Actin-based protein filaments participate in biological activities ranging from cell migration to muscle contraction. These filaments can be highly dynamic, with individual actin molecules spontaneously attaching to or dissociating from the ends of the fiber. Typically, however, such activity is closely regulated by factors like actin capping protein (CP).
Filaments exhibit physical polarity, with extension specifically occurring at the ‘barbed’ end, and CP inhibits addition of new actin molecules by firmly seating itself at this end. CP is widely conserved in species ranging from yeast to humans and acts a crucial regulator for a variety of actin-mediated cellular functions.
Accordingly, cells also produce factors that help remove CP from filament ends, such as the V-1 and CARMIL proteins. Yasushi Nitanai at the RIKEN SPring-8 Center in Harima recently partnered with Nagoya University researchers Shuichi Takeda and Yuichiro Maeda to characterize the mechanisms employed by these two CP regulators via structural analysis1.
CP is composed of an á and a â subunit, each of which has a projecting ‘tentacle’ domain. Previous work from Takeda and Maeda showed that CP relies on the á tentacle to latch onto actin while the â tentacle stabilizes the complex2. Their work with Nitanai has now demonstrated that V-1 acts as a direct counter to this process, binding the same portions of the á tentacle that mediate actin binding and thereby physically preventing them from associating with the filament.
Takeda and colleagues identified a markedly different mechanism for CARMIL, based on data that revealed a surprisingly dynamic structure for CP. “We had believed that CP was a rigid molecule, and never imagined that it was an intrinsically flexible molecule, continuously undergoing twisting motions,” says Takeda. CARMIL appears to actively exploit this flexibility, interacting with CP via a relatively unstructured domain. This association does not physically obstruct actin binding, but instead constrains CP into an arrangement that reduces its affinity for both the barbed end of actin filaments and the V-1 inhibitor.
The team’s results are in keeping with previous findings indicating that CARMIL can bind to CP that is already bound to filament ends and triggers its rapid dissociation. “We were impressed with the way that CARMIL utilizes the intrinsic fluctuation of CP to suppress capping activity,” says Takeda. In future studies, he and his colleagues hope to apply alternative structural biology techniques, such as nuclear magnetic resonance, to better capture the subtle details of the dynamic interactions between CARMIL, V-1 and CP.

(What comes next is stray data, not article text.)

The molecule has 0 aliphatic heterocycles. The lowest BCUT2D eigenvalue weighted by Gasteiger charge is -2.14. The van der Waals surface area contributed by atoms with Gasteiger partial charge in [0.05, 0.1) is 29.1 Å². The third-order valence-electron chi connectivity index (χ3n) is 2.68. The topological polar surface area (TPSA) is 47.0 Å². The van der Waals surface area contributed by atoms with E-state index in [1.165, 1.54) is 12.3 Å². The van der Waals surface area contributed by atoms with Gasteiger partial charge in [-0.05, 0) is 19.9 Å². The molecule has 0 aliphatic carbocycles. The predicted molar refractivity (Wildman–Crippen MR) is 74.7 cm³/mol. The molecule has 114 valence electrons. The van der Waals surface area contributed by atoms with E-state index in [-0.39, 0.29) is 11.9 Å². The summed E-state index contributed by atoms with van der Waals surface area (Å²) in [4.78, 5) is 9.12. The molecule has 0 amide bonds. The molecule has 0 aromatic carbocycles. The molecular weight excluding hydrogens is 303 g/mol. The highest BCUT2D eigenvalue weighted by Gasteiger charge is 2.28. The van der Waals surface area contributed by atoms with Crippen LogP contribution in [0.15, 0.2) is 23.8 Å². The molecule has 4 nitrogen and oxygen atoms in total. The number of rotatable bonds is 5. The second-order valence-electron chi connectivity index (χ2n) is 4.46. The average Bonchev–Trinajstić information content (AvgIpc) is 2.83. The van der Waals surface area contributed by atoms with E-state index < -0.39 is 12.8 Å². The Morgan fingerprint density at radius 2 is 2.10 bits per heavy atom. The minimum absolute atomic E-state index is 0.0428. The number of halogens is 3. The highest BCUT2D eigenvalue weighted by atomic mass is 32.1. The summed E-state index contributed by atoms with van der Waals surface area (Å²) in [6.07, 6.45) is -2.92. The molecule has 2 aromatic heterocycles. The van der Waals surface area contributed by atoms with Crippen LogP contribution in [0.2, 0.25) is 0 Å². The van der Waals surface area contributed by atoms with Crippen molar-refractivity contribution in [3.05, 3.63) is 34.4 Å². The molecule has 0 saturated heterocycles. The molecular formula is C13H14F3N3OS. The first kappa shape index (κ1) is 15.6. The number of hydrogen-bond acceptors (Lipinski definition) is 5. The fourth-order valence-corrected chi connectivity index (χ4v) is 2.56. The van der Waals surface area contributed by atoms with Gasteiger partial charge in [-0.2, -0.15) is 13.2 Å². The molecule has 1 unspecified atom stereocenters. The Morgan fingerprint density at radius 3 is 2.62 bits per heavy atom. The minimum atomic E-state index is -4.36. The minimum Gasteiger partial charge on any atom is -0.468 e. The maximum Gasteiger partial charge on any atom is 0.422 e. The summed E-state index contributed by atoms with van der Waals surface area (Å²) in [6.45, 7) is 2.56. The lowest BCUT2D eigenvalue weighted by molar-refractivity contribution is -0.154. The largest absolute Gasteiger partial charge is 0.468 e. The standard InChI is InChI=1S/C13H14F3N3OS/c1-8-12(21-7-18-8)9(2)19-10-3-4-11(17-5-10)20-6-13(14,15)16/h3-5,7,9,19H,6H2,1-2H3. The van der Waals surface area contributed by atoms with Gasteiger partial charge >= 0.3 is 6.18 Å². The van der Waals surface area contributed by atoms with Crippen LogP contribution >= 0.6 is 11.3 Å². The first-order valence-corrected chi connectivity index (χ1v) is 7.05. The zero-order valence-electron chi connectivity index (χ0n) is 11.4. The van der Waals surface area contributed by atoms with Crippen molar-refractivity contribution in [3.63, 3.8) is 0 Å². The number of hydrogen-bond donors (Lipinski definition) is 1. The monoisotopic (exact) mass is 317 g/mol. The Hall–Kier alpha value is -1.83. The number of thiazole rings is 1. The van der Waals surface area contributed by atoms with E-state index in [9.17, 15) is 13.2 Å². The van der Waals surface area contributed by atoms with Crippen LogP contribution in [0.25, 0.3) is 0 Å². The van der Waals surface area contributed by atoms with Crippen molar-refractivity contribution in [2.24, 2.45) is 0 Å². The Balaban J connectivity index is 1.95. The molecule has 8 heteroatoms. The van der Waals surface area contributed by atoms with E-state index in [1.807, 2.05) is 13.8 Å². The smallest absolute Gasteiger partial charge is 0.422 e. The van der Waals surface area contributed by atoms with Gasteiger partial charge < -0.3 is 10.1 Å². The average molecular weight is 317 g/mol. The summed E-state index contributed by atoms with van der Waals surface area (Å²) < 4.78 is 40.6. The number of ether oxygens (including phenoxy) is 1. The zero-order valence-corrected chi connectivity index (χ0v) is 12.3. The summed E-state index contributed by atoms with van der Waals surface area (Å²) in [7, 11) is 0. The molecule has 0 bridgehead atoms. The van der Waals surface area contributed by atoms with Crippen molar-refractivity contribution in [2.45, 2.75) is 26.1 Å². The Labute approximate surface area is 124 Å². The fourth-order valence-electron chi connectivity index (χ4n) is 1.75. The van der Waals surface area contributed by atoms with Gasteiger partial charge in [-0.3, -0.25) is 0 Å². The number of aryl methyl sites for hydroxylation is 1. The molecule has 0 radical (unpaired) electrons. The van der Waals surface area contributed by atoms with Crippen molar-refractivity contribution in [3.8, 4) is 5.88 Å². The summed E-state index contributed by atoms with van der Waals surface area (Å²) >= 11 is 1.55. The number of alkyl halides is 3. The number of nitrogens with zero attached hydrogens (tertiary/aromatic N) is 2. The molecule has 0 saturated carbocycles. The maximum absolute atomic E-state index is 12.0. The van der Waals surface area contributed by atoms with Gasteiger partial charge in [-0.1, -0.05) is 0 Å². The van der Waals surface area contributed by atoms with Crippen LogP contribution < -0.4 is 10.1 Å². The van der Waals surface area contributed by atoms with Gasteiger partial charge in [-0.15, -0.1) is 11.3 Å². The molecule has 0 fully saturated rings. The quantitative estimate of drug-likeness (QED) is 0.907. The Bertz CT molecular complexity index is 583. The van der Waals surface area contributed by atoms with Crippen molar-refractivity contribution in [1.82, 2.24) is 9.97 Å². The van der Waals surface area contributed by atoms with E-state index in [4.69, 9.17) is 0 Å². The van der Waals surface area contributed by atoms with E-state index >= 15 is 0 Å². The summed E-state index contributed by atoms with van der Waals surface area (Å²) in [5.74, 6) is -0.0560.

2. 2.Narita, A., Takeda, S., Yamashita, A. & Maeda, Y. Structural basis of actin filament capping at the barbed-end: a cryo-electron microscopy study. The EMBO Journal 25, 5626–5633 (2006).
gro-pr | Research asia research news
Rutgers scientists discover 'Legos of life'
23.01.2018 | Rutgers University
Researchers identify a protein that keeps metastatic breast cancer cells dormant
23.01.2018 | Institute for Research in Biomedicine (IRB Barcelona)
Physicists have developed a technique based on optical microscopy that can be used to create images of atoms on the nanoscale. In particular, the new method allows the imaging of quantum dots in a semiconductor chip. Together with colleagues from the University of Bochum, scientists from the University of Basel’s Department of Physics and the Swiss Nanoscience Institute reported the findings in the journal Nature Photonics.
Microscopes allow us to see structures that are otherwise invisible to the human eye. However, conventional optical microscopes cannot be used to image...
On the way to an intelligent laboratory, physicists from Innsbruck and Vienna present an artificial agent that autonomously designs quantum experiments. In initial experiments, the system has independently (re)discovered experimental techniques that are nowadays standard in modern quantum optical laboratories. This shows how machines could play a more creative role in research in the future.
We carry smartphones in our pockets, the streets are dotted with semi-autonomous cars, but in the research laboratory experiments are still being designed by...
What enables electrons to be transferred swiftly, for example during photosynthesis? An interdisciplinary team of researchers has worked out the details of how...
For the first time, scientists have precisely measured the effective electrical charge of a single molecule in solution. This fundamental insight of an SNSF Professor could also pave the way for future medical diagnostics.
Electrical charge is one of the key properties that allows molecules to interact. Life itself depends on this phenomenon: many biological processes involve...
At the JEC World Composite Show in Paris in March 2018, the Fraunhofer Institute for Laser Technology ILT will be focusing on the latest trends and innovations in laser machining of composites. Among other things, researchers at the booth shared with the Aachen Center for Integrative Lightweight Production (AZL) will demonstrate how lasers can be used for joining, structuring, cutting and drilling composite materials.
No other industry has attracted as much public attention to composite materials as the automotive industry, which along with the aerospace industry is a driver...
08.01.2018 | Event News
11.12.2017 | Event News
08.12.2017 | Event News
23.01.2018 | Life Sciences
23.01.2018 | Earth Sciences
23.01.2018 | Physics and Astronomy